As Greenland nears uranium decision, opponents fear public won’t be heard

Protestors call on pro-uranium lawmakers to hold referendum as part of approval process for controversial mine.

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Protestors gather in Nuuk on May 15 to demonstrate against uranium mining. (Urani? Naamik)

Opponents of uranium mining in Greenland staged a pair of demonstrations on Tuesday to urge newly elected lawmakers not to approve a planned mine in southern Greenland without holding a referendum first.

In Nuuk, about 150 protesters gathered outside the national-assembly building while lawmakers were meeting for the first session after the April 24 election. They were there to express their concern about wording in the agreement struck by the new governing coalition on May 5 that indicates it will support for the Kvanefjeld mine.

If approved, Kvanefjeld would create some 800 jobs and make Greenland the world’s second-largest producer of rare earths, a category of mineral used to produce the magnets found in modern high-tech products.

[Greenland needs money. Is a uranium mine the answer?]

However, given the geological make-up of the area where the mine would be located, it is not possible to operate there without a by-production of other materials, including uranium, zinc and fluorspar.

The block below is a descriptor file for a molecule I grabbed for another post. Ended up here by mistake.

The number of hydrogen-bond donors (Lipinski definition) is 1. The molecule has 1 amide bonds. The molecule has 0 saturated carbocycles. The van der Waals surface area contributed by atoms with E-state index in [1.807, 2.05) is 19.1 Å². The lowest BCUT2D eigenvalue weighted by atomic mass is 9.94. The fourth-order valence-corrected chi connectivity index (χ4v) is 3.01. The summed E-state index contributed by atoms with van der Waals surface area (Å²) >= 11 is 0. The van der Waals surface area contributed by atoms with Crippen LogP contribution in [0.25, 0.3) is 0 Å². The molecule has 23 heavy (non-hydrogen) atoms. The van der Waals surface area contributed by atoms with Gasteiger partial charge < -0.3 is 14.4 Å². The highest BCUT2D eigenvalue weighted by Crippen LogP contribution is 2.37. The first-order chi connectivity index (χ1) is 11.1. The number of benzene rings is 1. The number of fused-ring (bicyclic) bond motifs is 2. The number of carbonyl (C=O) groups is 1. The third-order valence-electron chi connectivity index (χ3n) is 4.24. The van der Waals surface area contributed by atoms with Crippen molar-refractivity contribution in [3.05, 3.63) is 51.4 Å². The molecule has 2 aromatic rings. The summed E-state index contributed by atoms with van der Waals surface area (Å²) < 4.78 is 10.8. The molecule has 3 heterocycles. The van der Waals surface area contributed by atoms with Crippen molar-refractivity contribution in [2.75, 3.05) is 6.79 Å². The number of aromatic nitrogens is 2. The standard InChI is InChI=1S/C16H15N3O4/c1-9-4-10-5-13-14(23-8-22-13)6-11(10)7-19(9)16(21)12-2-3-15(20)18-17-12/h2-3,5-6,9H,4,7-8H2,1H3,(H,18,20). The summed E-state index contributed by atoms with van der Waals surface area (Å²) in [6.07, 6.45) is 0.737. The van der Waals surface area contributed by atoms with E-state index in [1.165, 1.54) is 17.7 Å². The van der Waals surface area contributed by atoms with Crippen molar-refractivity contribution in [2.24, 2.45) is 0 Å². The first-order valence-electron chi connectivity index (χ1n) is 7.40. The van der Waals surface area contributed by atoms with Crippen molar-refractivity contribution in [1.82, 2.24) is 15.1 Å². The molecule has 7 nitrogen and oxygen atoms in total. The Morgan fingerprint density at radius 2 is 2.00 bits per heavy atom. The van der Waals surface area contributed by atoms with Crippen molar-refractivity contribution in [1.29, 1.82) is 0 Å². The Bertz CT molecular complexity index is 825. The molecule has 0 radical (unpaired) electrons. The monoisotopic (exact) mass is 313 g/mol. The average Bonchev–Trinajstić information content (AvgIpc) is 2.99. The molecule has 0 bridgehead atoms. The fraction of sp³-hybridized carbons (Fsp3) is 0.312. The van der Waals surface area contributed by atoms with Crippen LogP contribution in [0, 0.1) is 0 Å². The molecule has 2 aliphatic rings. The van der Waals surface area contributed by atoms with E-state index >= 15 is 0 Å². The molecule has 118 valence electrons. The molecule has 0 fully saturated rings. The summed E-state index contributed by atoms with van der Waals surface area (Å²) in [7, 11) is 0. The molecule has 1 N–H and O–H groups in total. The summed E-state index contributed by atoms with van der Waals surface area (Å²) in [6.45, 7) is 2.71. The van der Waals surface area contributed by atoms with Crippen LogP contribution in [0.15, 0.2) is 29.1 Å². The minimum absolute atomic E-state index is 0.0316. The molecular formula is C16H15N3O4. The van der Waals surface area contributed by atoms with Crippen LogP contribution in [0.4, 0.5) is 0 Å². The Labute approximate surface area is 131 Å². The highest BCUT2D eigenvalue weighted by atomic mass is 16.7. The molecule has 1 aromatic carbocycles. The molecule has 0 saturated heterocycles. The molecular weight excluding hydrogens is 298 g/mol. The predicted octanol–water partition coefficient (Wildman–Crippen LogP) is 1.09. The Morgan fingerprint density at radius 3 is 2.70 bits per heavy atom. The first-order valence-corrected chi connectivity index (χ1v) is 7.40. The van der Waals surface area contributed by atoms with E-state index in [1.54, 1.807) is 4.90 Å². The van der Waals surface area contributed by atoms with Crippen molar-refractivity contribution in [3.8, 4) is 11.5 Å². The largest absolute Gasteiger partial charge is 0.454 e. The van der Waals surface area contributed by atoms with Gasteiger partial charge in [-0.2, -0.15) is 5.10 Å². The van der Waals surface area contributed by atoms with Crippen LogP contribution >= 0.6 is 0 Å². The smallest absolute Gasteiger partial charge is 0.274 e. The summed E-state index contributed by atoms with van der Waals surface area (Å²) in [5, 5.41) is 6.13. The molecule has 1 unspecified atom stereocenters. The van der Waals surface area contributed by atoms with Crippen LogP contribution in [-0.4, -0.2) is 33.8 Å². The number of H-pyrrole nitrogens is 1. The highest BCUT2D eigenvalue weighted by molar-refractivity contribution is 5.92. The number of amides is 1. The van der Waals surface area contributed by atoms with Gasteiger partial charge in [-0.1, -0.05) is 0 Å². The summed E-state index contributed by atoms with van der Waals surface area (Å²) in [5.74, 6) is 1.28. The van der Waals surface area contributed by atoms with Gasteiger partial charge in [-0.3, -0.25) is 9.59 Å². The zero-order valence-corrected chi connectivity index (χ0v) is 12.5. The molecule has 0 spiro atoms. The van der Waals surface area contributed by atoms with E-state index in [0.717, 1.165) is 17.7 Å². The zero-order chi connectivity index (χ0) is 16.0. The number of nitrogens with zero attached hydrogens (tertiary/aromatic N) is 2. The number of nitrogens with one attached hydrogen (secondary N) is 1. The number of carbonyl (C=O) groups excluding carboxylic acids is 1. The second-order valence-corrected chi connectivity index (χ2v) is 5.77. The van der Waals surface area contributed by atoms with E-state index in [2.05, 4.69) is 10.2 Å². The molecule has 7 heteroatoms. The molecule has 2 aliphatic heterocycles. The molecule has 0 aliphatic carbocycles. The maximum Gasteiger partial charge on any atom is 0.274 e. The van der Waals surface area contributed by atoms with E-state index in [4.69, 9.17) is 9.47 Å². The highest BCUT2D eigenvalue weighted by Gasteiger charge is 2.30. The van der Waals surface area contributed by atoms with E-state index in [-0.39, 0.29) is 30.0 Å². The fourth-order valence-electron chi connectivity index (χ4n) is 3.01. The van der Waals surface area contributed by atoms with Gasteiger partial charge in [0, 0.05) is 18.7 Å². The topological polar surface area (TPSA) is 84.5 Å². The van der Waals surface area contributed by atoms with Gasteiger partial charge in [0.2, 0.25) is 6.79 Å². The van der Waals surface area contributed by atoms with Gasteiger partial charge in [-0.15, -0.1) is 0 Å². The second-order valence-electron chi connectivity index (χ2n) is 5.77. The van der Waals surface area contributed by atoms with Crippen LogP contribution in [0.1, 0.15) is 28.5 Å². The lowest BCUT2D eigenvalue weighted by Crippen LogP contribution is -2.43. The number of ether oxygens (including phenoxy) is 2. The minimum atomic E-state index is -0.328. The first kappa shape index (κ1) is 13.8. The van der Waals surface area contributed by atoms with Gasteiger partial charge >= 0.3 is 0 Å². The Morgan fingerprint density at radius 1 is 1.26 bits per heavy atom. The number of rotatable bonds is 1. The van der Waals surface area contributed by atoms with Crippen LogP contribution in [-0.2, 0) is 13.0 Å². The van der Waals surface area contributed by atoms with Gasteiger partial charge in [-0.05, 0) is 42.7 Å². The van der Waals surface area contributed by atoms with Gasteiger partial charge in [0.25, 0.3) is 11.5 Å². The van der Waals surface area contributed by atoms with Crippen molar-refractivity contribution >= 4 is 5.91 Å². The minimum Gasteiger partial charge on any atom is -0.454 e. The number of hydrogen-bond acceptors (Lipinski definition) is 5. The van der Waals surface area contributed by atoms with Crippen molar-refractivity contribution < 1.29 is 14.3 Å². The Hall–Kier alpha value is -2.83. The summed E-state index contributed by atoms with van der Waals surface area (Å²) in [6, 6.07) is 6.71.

Greenland Minerals and Energy, which expects to invest $450 million in preparation for opening the facility, plans to submit environmental and social impact assessments to law makers in June.

If they are approved, the assessments will be subject to public consultation before final approval can be given.

[In 2017, Greenland could see its first new mines in several years]

Urani? Naamik (Uranium? No Thanks), the group organizing the protests in the capital and in Narsarq, near where the mine would be located, worries that the government’s outright support for Kvanefjeld means the results of the public consultation will be of little consequence.

Opponents of the mine fear the radioactive dust kicked up by operations there will drift over Narsaq, located some 6 kilometers away, fouling an area that residents promote as an agricultural region and a destination for anglers.

Uranium mining has been permitted in Greenland since 2013, when the national assembly voted by a single vote in favor of overturning a blanket ban.

While the opposition remains opposed to uranium mining, it has proposed holding a referendum in connection with the approval of individual projects.